Fantastic Fest Review: ‘Ong Bak 3′

Friday, September 24 by

I knew there were going to be problems with Ong Bak 3, but I figured as long as there were some fights it couldn’t be all bad. So they turned a sequel into a trilogy. So Tony Jaa ran off into the woods. As long as he knees some people in the head I’d be happy. Unfortunately, the problems with Ong Bak 3 are palpable.

More after the jump…

Flashbacks open the film to catch audiences up with Tien’s (Jaa) story so far. You get to see the old elephant flips and knees to the head. There are actually a lot of flashbacks in the film, either to keep explaining the story or just as filler. Maybe you wouldn’t notice if you didn’t know the behind the scenes drama. You’d just think it was a part three with a lot of references to part two.

The first scene bodes well as Tien fights off his executioners. Then the filler picks up with Lord Rajasena (Sarunyoo Wongkrachang) having visions that he’s cursed. Then we meet Pim (Primrata Dejudom) and Mhen (Petchtai Wongkamlao) who recover Tien’s beaten body and nurse him back to health. The Crow Ghost (Dan Chupong) plagues Lord Rajasena and eventually terrorizes the kingdom in physical form.

It really feels like a Game of Death situation where they’re building a movie around existing footage of the star. Jaa probably shot more of this than Bruce Lee did of Game and he’s only absent, not dead, but there’s still a lot that feels like it’s padding out the running time.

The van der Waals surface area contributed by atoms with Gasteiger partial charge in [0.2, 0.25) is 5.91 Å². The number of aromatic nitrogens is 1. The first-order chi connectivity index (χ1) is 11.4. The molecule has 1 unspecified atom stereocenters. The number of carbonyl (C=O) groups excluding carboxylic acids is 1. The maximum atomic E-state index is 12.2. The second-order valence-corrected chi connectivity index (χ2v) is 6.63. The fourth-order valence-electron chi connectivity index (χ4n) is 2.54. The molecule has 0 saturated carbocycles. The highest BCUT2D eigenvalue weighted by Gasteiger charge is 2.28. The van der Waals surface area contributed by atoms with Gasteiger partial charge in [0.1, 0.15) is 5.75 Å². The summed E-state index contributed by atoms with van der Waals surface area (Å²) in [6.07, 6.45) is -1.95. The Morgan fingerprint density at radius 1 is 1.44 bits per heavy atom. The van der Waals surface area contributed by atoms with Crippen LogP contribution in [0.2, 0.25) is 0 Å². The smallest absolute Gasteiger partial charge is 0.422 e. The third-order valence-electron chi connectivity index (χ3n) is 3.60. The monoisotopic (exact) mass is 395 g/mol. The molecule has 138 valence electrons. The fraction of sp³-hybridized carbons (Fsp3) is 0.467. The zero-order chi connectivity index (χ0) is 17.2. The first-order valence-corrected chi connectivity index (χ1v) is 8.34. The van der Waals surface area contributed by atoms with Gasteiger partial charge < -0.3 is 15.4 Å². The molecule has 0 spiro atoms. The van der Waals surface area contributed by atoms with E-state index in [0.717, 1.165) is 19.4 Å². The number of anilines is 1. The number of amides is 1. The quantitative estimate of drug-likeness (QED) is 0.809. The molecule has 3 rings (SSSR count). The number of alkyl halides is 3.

The only part that even involves Tien is his rehabilitation. He spends a lot of time injured so Jaa doesn’t even walk, let alone fight. There’s some karma spirituality and a special recovery kata. Nothing new but nothing that would detract from a good fight movie. Although, the idea of a fighter practicing non-fighting against violent attackers is a bit tired.

Scenes like Tien’s kata dance feel like they’re longer than they would be if they’d had Jaa for the whole film. They didn’t, so they had to stretch out any scenes he was in by letting the takes run long and dragging out multiple angles. Maybe it reflects a new pacifist agenda for Jaa, but the film is really boring when it’s dramatic.

The finale is the real fight. Then you see the elephants and knees and everything. Tien’s new hand moves are not as impressive. The Crow Ghost has a good fight scene but it still feels like it’s the second best substitute for a fight Jaa didn’t film.

There’s some really terrible CGI, but I don’t watch Ong Bak for special effects. I watch it for the insane kick moves and there’s just not enough kicking in Ong Bak 3. The release may be a necessary evil to get the Thai choreographers working on new films again. If you’re like me you’ll have to give it a chance just to see, and then you’ll probably make the same conclusions as me.
 

 

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COMMENTS

  1. September 24, 2010 6:36 am

    Anonymous

    You say Tony Jaa was absent for part of the filming of this movie. I assume you are referring to his monasticism, but you do not clarify in your review. I am fairly sure this happened after the film had been shot. He became a monk midway through 2010 and this film premiered in an art house theater in Pasadena awhile ago, I dare even say last year. Please clarify? Also I believe it was part of the plan from the beginning of the production to incorporate unused footage from Ong Bak 2 (but yeah it was mostly filler, heh).